From Moscow’s point of view, the war was unnecessary. The Serbs were
willing to withdraw their troops and restore Kosovo’s autonomous
status. But NATO demanded
[https://www.counterpunch.org/2016/05/04/baiting-the-bear-russia-and-nato/] a
large occupation force that would be immune from Serbian law,
something the nationalist-minded Serbs would never agree to. It was
virtually the same provocative language the Austrian-Hungarian Empire
had presented to the Serbs in 1914, language that set off World War I.

In the end, NATO lopped off part of Serbia to create Kosovo and
re-drew the post World War II map of Europe, exactly what the Alliance
charges today that Russia has done with its seizure of the Crimea.

But NATO didn’t stop there. In 1999, the Alliance recruited former
Warsaw Pact members Hungary, Poland, and the Czech Republic, adding
Bulgaria and Romania four years later. By the end of 2004, Moscow was
confronted with NATO in Latvia, Lithuania, and Estonia to the north,
Poland to the west, and Bulgaria and Turkey to the south. Since then,
the Alliance has added Slovakia, Slovenia, Albania, Croatia, and
Montenegro. It has invited Georgia, Ukraine, Macedonia
[http://www.france24.com/en/20180711-nato-invites-macedonia-start-membership-talks],
and Bosnia and Herzegovina to apply as well.

When the NATO document chastises Russia for “provocative” military
activities near the NATO border, it is referring to maneuvers within
Russia’s own borders, or one of its few allies, Belarus.

As author and foreign policy analyst Anatol Lieven
[https://fpif.org/bush-era-foreign-policy-delusions-are-alive-and-well-in-2017/] points
out, “Even a child” can look at a 1988 map of Europe and see
“which side has advanced in which direction.”

NATO also accuses Russia of “continuing a military buildup in
Crimea,” without a hint that those actions might be in response to
what the Alliance document calls its “substantial increase in
NATO’s presence and maritime activity in the Black Sea.”
Russia’s largest naval port on the Black Sea is Sevastopol in the
Crimea.

WORRISOME DISCONNECTS

One does not expect even-handedness in such a document, but there are
disconnects in this one that are worrisome.

Yes, the Russians are modernizing their nuclear forces, but the Obama
administration was first out of that gate in 2009 with its $1.5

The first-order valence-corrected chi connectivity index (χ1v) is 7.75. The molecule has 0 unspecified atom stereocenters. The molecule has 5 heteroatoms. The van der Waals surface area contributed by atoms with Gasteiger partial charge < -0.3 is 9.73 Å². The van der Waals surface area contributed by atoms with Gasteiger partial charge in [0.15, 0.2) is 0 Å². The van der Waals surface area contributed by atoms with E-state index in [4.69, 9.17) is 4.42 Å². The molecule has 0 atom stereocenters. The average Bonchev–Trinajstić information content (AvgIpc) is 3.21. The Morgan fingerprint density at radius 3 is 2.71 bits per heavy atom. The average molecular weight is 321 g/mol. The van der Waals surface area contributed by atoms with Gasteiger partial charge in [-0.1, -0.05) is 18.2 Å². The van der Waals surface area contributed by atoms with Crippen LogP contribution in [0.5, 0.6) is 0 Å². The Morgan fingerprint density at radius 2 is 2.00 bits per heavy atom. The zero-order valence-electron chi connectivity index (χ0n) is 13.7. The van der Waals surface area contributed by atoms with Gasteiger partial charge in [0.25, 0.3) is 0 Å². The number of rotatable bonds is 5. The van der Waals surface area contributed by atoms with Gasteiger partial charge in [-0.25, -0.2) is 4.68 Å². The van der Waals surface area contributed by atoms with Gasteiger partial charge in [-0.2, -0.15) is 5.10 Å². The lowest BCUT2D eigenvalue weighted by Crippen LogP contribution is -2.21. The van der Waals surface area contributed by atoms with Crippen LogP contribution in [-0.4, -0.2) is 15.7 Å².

trillion program to upgrade the U.S.’s nuclear weapons systems. Both
programs are a bad idea.

Some of the document’s language about Russia is aimed at loosening
purse strings at home. NATO members agreed to cough up more money, a
decision that preceded Trump’s Brussels tantrum on spending.

There is some wishful thinking on Afghanistan — “Our Resolute
Support Mission is achieving success” — when in fact things have
seldom been worse. There are vague references to the Middle East and
North Africa, nothing specific, but a reminder that NATO is no longer
confining its mission to what it was supposedly set up to do: Keep the
Americans in, the Russians out, and the Germans down.

The Americans are still in — one should take Trump’s threat of
withdrawal with a boulder-sized piece of salt — there is no serious
evidence the Russians ever planned to come in, and the Germans have
been up since they joined NATO in 1955. Indeed, it was the addition of
Germany that sparked the formation of the Warsaw Pact.

While Moscow is depicted as an aggressive adversary, NATO surrounds
Russia on three sides, has deployed anti-missile systems in Poland,
Romania, Spain, Turkey, and the Black Sea, and has a 12 to 1 advantage
in military spending. With opposing forces now toe-to-toe, it would
not take much to set off a chain reaction that could end in a nuclear
exchange.

Yet instead of inviting a dialogue, the document boasts that the
Alliance has “suspended all practical civilian and military
cooperation between NATO and Russia.”

The solution seems obvious.

First, a return to the 1998 military deployment. While it is unlikely
that former members of the Warsaw Pact would drop their NATO
membership, a withdrawal of non-national troops from NATO members that
border Russia would cool things off. Second, the removal of
anti-missile systems that should never have been deployed in the first
place.

In turn, Russia could remove the middle-range Iskander missiles NATO
is complaining about and agree to talks aimed at reducing nuclear
stockpiles.

But long range, it’s finally time to re-think alliances. NATO was a
child of the Cold War, when the West believed that the Soviets were a
threat. But Russia today is not the Soviet Union, and there’s no way
Moscow would be stupid enough to attack a superior military force.

The old ways of thinking are not only outdated, but also dangerous.
It’s time NATO went the way of the Warsaw Pact.

_Conn Hallinan [https://fpif.org/authors/conn-hallinan/] is a
columnist for Foreign Policy In Focus. He can be read at
dispatchesfromtheedgeblog.wordpress.com and
middleempireseries,wordpress.com._